Catching up

Updates

  1. Originally published, September 19, 2020, at 11:17 am.
  2. September 19, 3:27 pm:
    • I fixed those page links, I think. It seems the WordPress export/import function failed to replicate the setting for permalinks on Not Housebroken. All I probably really had to do was turn that back on. But I updated the pages, so hopefully those are right now.

So I’m catching up. The transition to new hosting was not without its scary moments but it seems my host has been to Hogwarts. His database magic is good. It does appear some page links have been broken, so I have a bit more work to do, which I’ll get to, hopefully tonight.


Pennsylvania

Jamie Martines and Paula Reed Ward, “Why the ruling against Wolf’s covid-19 restrictions faces long odds on appeal, explained,” Pittsburgh Tribune-Review, September 17, 2020, https://triblive.com/news/pennsylvania/why-the-ruling-against-wolfs-covid-19-restrictions-faces-long-odds-on-appeal-explained/

Meghan Schiller, “Pitt Researcher: Wolf Administration’s Pandemic Restrictions Saved ‘Many, Many Thousands Of Lives,’” KDKA, September 17, 2020, https://pittsburgh.cbslocal.com/2020/09/17/pittsburgh-researcher-gov-tom-wolf-pandemic-restrictions-saved-lives/


Allegheny County

Paula Reed Ward, “Brentwood restaurant defies order to close for covid-19 violations, faces court action,” Pittsburgh Tribune-Review, September 18, 2020, https://triblive.com/local/south-hills/brentwood-restaurant-defies-order-to-close-for-covid-19-violations-faces-court-action/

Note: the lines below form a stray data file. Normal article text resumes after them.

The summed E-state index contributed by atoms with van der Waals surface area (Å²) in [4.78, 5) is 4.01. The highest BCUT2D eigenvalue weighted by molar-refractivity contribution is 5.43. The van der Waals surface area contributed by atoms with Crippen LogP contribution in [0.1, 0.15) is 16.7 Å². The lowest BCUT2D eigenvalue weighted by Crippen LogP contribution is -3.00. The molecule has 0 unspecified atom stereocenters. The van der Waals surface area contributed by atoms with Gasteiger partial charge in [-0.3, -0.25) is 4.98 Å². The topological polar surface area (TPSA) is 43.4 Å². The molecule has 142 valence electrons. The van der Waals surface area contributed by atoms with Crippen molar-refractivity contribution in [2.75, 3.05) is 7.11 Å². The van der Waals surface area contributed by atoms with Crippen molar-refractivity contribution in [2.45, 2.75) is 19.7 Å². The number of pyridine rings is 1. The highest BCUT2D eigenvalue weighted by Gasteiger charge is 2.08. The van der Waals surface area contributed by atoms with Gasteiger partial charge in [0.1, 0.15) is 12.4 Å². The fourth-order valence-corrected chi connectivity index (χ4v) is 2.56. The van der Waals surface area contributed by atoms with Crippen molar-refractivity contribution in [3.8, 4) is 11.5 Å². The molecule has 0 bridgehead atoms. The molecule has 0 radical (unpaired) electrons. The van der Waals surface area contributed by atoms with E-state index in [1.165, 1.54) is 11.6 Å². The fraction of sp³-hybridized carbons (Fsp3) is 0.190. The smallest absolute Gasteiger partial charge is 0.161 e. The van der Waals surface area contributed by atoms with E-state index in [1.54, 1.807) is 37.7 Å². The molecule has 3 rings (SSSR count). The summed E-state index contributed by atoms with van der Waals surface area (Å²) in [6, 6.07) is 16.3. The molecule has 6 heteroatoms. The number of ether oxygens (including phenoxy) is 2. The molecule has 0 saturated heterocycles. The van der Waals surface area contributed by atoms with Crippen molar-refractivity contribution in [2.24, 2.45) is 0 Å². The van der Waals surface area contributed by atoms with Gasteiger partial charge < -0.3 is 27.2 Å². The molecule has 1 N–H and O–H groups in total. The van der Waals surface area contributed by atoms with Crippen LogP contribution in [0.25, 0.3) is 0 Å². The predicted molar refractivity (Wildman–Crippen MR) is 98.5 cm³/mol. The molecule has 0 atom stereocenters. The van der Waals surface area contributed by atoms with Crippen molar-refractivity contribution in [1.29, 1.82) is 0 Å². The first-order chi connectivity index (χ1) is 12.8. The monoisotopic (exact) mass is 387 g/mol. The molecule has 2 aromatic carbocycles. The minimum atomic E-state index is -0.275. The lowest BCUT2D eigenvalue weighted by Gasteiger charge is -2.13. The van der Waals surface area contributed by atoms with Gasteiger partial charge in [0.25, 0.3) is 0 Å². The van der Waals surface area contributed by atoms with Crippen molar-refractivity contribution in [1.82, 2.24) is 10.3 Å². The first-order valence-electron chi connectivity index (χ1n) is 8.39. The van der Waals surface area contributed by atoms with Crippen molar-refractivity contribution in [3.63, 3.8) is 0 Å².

Migrants

Tina Vasquez, “Immigrants allege mistreatment by Georgia doctor and whistleblower,” Prism, September 17, 2020, https://www.prismreports.org/article/2020/9/17/immigrants-allege-mistreatment-by-georgia-doctor-and-whistleblower/


Higher Education

Francie Diep, “More Colleges Are Responding to Covid-19 Surges With 2-Week Quarantines. Do They Work?” Chronicle of Higher Education, September 17, 2020, https://www.chronicle.com/article/more-colleges-are-responding-to-covid-19-surges-with-2-week-quarantines-do-they-work


Supreme Court

Robert Barnes and Michael A. Fletcher, “Ruth Bader Ginsburg, Supreme Court justice and legal pioneer for gender equality, dies at 87,” Washington Post, September 18, 2020, https://www.washingtonpost.com/local/obituaries/ruth-bader-ginsburg-dies/2020/09/18/3cedc314-fa08-11ea-a275-1a2c2d36e1f1_story.html